Fig. 3: histological sections oh bone formed on Ti6Al4V pedicle screws implanted in the L4 vertebra of sheep. The screws had smooth (a,b,c) or rough (c,d,e) surfaces.
These data confirms the fact that osteoblasts grow on a variety of surfaces, and will adhere and grow even on smooth surfaces; however, it supports once again the theory that micro-scale topography of the surface of bone implants promotes osteoblast adhesion, differentiation and activation – both in-vitro and in-vivo. Therefore, when parameters such as time, efficiency, and proper bone growth are taken into consideration, the optimal Ra micro-roughness surface improves bone-implant interactions, when compared to smooth surfaces or surface with other micro-roughness.
For more info about BAS ™ Surface and the Scientific Research
Documentation In vitro & In vivo experiments please contact your local distributor.
1a,25 (OH)2D3 1a,25-Dihydroxy vitamin D3
Ang-1 Angiopoietin 1
BIC Bone to implant contact
BMP-2 Bone morphogenetic protein 2
CSR Cumulative success rate
EGF Epidermal growth factor
ERK1/2 Extracellular regulated kinase
FGF-2 Fibroblast growth factor 2 (basic fibroblastgrowth factor)
LPA Lysophosphatidic acid
MAPK Mitogen-activated protein kinase
MSC Mesenchymal stem cell
PA Phosphatidic acid
PGE1 Prostaglandin E1
PGE2 Prostaglandin E2
PKC Protein kinase C
PLD Phospholipase D
RANK Receptor activator of nuclear factor k B
RANKL Receptor activator of nuclear factor k B ligand
RGD Arginine-glycine-aspartic acid
TGF-b1 Transforming growth factor b1
VEGF-A Vascular endothelial growth factor A
1. Boyan BD, Lossdörfer S, Wang L, Zhao G, Lohmann CH, Cochran DL, Schwartz Z. Osteoblasts generate an osteogenic microenvironment when grown on surfaces with rough microtopographies. Eur Cell Mater. 2003;6:22-7.
2. Bagno A, Di Bello C. Surface treatments and roughness properties of Ti-based biomaterials. J Mater Sci Mater Med. 2004;15:935-49.
3. Brunette DM. Spreading and orientation of epithelial cells on grooved substrata. Exp Cell Res. 1986;167:203-17.
4. Thomas KA, Cook SD. An evaluation of variables influencing implant fixation by direct bone apposition. J Biomed Mater Res. 1985;19:875-901.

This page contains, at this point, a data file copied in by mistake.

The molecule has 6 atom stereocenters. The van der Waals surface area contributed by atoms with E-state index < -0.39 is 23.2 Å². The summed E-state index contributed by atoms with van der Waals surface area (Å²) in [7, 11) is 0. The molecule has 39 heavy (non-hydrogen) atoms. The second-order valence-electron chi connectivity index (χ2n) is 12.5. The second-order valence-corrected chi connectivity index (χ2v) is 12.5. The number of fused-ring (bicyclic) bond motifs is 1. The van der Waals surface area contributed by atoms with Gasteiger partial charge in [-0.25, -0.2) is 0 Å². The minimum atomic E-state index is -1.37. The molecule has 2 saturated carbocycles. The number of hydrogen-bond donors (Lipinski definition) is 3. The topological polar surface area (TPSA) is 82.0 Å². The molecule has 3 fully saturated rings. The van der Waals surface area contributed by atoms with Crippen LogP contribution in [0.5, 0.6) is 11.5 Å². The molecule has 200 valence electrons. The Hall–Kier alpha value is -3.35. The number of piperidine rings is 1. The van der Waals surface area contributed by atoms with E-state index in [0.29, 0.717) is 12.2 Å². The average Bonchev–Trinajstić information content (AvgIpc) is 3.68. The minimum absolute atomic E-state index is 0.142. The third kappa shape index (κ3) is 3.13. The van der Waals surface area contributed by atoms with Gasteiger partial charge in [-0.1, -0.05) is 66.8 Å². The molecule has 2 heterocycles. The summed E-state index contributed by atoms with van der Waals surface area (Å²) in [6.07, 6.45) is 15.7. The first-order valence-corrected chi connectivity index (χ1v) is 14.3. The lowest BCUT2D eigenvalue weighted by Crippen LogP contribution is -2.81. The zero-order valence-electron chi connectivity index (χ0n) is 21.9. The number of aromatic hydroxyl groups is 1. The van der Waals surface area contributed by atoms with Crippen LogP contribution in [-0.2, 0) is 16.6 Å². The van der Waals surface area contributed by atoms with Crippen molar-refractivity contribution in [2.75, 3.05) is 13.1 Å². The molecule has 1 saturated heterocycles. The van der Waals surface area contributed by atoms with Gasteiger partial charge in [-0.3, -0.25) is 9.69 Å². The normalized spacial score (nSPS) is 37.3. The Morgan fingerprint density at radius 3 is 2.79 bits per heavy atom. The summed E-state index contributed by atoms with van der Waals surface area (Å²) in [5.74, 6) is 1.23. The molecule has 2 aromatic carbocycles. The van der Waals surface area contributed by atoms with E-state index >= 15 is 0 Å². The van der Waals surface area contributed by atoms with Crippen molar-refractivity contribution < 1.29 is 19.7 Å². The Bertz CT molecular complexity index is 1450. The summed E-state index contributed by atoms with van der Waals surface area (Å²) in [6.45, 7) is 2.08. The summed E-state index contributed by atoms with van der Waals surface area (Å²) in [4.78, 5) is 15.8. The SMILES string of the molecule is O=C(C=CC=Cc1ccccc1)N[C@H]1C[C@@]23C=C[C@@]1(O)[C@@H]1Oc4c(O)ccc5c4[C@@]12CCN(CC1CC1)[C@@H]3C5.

5. Cochran DL. A comparison of endosseous dental implant surfaces. J Periodontol. 1999;70:1523-39.
6. Martin JY, Schwartz Z, Hummert TW, Schraub DM, Simpson J, Lankford J Jr, Dean DD, Cochran DL, Boyan BD. Effect of titanium surface-roughness on proliferation, differentiation, and protein synthesis of human osteoblast-like cells (MG63). J Biomed Mater Res. 1995;29:389-401.
7. Brett PM, Harle J, Salih V, Mihoc R, Olsen I, Jones FH, Tonetti M. Roughness response genes in osteoblasts. Bone. 2004;35:124-33.
8. Guizzardi S, Galli C, Martini D, Belletti S, Tinti A, Raspanti M, Taddei P, Ruggeri A, Scandroglio R. Different titanium surface treatment influences human mandibular osteoblast response. J Periodontol. 2004;75:273-82.
9. Keller JC, Schneider GB, Stanford CM, Kellogg B. Effects of implant microtopography on osteoblast cell attachment. Implant Dent. 2003;12:175-81.
10. Ong JL, Carnes DL, Cardenas HL, Cavin R. Surface roughness of titanium on bone morphogenetic protein-2 treated osteoblast cells in vitro. Implant Dent. 1997;6:19-24.
11. Boyan BD, Batzer R, Kieswetter K, Liu Y, Cochran DL, Szmuckler-Moncler S, Dean DD, Schwartz Z. Titanium surface roughness alters responsiveness of MG63 osteoblast-like cells to 1 alpha,25-(OH)2D3. J Biomed Mater Res. 1998;39:77-85.
12. Cochran DL, Schenk RK, Lussi A, Higginbottom FL, Buser D. Bone response to unloaded and loaded titanium implants with a sandblasted and acid-etched surface: a histometric study in the canine mandible. J Biomed Mater Res. 1998;40:1-11.
13. Gotfredsen K, Wennerberg A, Johansson C, Skovgaard LT, Hjørting-Hansen E. Anchorage of TiO2-blasted, HA-coated, and machined implants: an experimental study with rabbits. J Biomed Mater Res. 1995;29:1223-31.
14. Buser D, Schenk RK, Steinemann S, Fiorellini JP, Fox CH, Stich H. Influence of surface characteristics on bone integration of titanium implants. A histomorphometric study in miniature pigs. J Biomed Mater Res. 1991;25:889-902.
15. Khang W, Feldman S, Hawley CE, Gunsolley J. A multi-center study comparing dual acid-etched and machined-surfaced implants in various bone qualities. J Periodontol. 2001;72:1384-90.
16. Albrektsson T, Wennerberg A. Oral implant surfaces: part 2—review focusing on clinical knowledge of different surfaces. Int J Prosthodont. 2004;17:544-64.
17. Buser D, Broggini N, Wieland M, Schenk RK, Denzer AJ, Cochran DL, Hoffmann B, Lussi A, Steinemann SG. Enhanced bone apposition to a chemically modified SLA titanium surface. J Dent Res. 2004;83:529-33.
18. Scwartz Z, Raz P, Zhao G, Barak Y, Tauber M, Yao H, Boyan B. Effect of micrometer-scale roughness of the surface of Ti6Al4V pedicle screws in vitro and in vivo. J Bone Joint Surg Am. 2008;90:2485-98.